As the number of tests in my project grow, so does the length of my continuous integration build. Fortunately, the new parallel test execution of Visual Studio 2010 allow us to trim down the amount of time consumed by our unit tests. If your unit tests meet the criteria for thread-safety you can configure your unit tests to run in parallel simply by adding the following to your test run configuration:
<?xml version="1.0" encoding="UTF-8"?> <TestSettings name="Local" id="5082845d-c149-4ade-a9f5-5ff568d7ae62" xmlns="http://microsoft.com/schemas/VisualStudio/TeamTest/2010"> <Description>These are default test settings for a local test run.</Description> <Deployment enabled="false" /> <Execution parallelTestCount="0"> <TestTypeSpecific /> <AgentRule name="Execution Agents"> </AgentRule> </Execution> </TestSettings>
The ideal setting of “0” implies that the test runner will automatically figure out the number of concurrent tests to execute based on the number of processors on the local machine. Based on this, a single-core CPU will run 1 test simultaneously, a dual-core CPU can run 2 and a quad-core CPU can 4. Technically, a quad-core hyper-threaded machine has 8 processors but when parallelTestCount is set to zero the test run on that machine fails instantly:
Test run is aborting on '<machine-name>', number of hung tests exceeds maximum allowable '5'.
So what gives?
Well, routing through the disassembled source code for the test runner we learn that the number of tests that can be executed simultaneously interferes with the maximum number of tests that can hang before the entire test run is considered to be in a failed state. Unfortunately the maximum number of tests that can hang has been hardcoded to 5. Effectively, when the 6th test begins to execute the test runner believes that the other 5 executing tests are in a failed state so it aborts everything. Maybe the team writing this feature picked “5” as an arbitrary number, or legitimately believed there wouldn’t be more than 4 CPUs before the product shipped, or simply didn’t make the connection between the setting and the possible hardware. I do sympathize for the mistake: the developers wanted the number to be low because a higher number could add several minutes to a build if the tests were actually in an non-responsive state.
The Connect issue lists this feature as being fixed, although their are no posted workarounds and a there’s a lot of feedback that feature doesn’t work on high-end machines even with the latest service pack. But it is fixed, no-one knows about it.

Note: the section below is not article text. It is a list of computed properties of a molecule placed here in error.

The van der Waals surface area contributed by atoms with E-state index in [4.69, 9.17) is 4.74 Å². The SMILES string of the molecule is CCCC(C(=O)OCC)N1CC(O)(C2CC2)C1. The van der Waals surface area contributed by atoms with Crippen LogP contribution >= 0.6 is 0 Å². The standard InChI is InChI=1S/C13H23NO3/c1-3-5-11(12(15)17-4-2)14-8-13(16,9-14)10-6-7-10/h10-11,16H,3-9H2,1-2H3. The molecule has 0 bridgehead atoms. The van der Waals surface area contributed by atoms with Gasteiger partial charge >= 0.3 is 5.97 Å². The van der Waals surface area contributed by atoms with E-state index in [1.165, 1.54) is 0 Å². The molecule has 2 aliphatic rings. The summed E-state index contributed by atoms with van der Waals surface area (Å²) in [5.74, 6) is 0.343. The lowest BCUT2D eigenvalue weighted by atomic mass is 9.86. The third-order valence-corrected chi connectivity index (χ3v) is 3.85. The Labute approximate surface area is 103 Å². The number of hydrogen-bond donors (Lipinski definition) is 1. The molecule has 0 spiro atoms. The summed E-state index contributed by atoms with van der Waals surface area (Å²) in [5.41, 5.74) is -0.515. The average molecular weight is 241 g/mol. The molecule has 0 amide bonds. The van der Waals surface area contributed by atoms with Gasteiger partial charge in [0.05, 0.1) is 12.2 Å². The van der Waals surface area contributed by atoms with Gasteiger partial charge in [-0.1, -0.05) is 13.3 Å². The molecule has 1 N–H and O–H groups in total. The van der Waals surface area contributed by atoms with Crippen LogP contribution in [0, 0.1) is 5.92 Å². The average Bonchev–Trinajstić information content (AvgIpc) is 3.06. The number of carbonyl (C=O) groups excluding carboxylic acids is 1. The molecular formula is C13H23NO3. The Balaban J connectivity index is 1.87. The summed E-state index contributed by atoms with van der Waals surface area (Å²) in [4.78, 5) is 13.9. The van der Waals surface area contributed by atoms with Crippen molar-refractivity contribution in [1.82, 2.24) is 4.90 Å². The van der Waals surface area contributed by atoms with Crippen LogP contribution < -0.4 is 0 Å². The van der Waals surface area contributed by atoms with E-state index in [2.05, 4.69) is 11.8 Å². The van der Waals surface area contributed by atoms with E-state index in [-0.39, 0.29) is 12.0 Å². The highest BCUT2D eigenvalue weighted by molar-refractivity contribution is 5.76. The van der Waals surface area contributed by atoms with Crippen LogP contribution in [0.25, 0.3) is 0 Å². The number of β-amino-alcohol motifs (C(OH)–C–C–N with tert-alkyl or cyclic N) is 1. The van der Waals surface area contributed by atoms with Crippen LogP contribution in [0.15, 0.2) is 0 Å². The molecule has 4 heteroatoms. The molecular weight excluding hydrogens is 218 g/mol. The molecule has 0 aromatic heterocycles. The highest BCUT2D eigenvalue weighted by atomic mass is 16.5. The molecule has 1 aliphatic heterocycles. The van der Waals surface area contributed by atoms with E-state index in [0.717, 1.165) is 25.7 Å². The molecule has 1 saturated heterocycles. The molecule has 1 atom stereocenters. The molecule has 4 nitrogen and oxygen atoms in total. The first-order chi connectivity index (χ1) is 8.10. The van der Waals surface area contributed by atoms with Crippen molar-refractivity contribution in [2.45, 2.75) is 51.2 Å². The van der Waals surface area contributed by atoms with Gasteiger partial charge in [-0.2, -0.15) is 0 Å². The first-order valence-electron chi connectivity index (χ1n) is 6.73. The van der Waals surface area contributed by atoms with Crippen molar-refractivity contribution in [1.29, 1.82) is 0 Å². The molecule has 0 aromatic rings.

Simply add the following to your registry (you will likely have to create the key) and configure the maximum amount based on your CPU. I’m showing the default value of 5, but I figure number of CPUs + 1 is probably right.Windows 32 bit:
[HKEY_LOCAL_MACHINE\SOFTWARE\Microsoft\VisualStudio\10.0\EnterpriseTools\QualityTools\Agent] "MaximumAllowedHangs"="5"Windows 64 bit:
Note: although you should be able to set the parallelTestCount setting to anything you want, overall performance is constrained by the raw computing power of the CPU, so anything more than 1 test per CPU creates contention between threads which degrades performance. Sometimes I set the parallelTestCount to 4 on my dual-core CPU to check for possible concurrency issues with the code or tests.
So what’s with the Connect issue? Having worked on enterprise software my guess is this: the defect was logged and subsequently fixed, the instructions were given to the tester and verified, but these instructions never tracked forward with the release notes or correlated back to the Connect issue. Ultimately there’s probably a small handful of people at Microsoft that actually know this registry setting exists, fewer that understand why, and those that do either work on a different team or no longer work for the company. Software is hard: one small fissure and the whole thing seems to fall apart.
Something within the process is clearly missing. However, as a software craftsman and TDD advocate I’m less concerned that the process didn’t capture the workaround as I am that the code randomly pulls settings from the registry – this is a magic string hack that’s destined to get lost in the weeds. Why isn’t this number calculated based on the number of processors? Or better, why not make MaximumAllowedHangs configurable from the test settings file so that it can be unit tested without tampering with the environment? How much more effort would it really take, assuming both solutions would need proper documentation and tests?
Hope this helps.